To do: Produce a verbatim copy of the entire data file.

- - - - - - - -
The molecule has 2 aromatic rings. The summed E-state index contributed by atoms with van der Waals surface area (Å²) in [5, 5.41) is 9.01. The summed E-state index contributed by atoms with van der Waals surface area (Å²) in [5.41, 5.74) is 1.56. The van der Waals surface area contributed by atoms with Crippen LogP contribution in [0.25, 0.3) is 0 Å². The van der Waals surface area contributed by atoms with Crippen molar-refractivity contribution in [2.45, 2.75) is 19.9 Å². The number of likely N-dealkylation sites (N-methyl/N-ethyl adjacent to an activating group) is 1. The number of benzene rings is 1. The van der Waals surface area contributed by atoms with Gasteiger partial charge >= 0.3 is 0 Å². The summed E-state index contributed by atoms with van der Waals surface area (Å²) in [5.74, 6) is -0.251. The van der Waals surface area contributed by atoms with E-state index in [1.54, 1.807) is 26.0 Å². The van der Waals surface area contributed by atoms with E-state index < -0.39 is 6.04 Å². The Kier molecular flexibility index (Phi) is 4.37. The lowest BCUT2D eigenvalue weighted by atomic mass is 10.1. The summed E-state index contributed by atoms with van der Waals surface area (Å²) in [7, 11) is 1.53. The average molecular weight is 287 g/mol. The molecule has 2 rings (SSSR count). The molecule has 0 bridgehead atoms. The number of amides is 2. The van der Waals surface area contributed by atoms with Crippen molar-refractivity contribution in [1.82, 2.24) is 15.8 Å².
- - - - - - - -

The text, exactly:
The molecule has 2 aromatic rings. The summed E-state index contributed by atoms with van der Waals surface area (Å²) in [5, 5.41) is 9.01. The summed E-state index contributed by atoms with van der Waals surface area (Å²) in [5.41, 5.74) is 1.56. The van der Waals surface area contributed by atoms with Crippen LogP contribution in [0.25, 0.3) is 0 Å². The van der Waals surface area contributed by atoms with Crippen molar-refractivity contribution in [2.45, 2.75) is 19.9 Å². The number of likely N-dealkylation sites (N-methyl/N-ethyl adjacent to an activating group) is 1. The number of benzene rings is 1. The van der Waals surface area contributed by atoms with Gasteiger partial charge >= 0.3 is 0 Å². The summed E-state index contributed by atoms with van der Waals surface area (Å²) in [5.74, 6) is -0.251. The van der Waals surface area contributed by atoms with E-state index in [1.54, 1.807) is 26.0 Å². The van der Waals surface area contributed by atoms with E-state index < -0.39 is 6.04 Å². The Kier molecular flexibility index (Phi) is 4.37. The lowest BCUT2D eigenvalue weighted by atomic mass is 10.1. The summed E-state index contributed by atoms with van der Waals surface area (Å²) in [7, 11) is 1.53. The average molecular weight is 287 g/mol. The molecule has 2 rings (SSSR count). The molecule has 0 bridgehead atoms. The number of amides is 2. The van der Waals surface area contributed by atoms with Crippen molar-refractivity contribution in [1.82, 2.24) is 15.8 Å².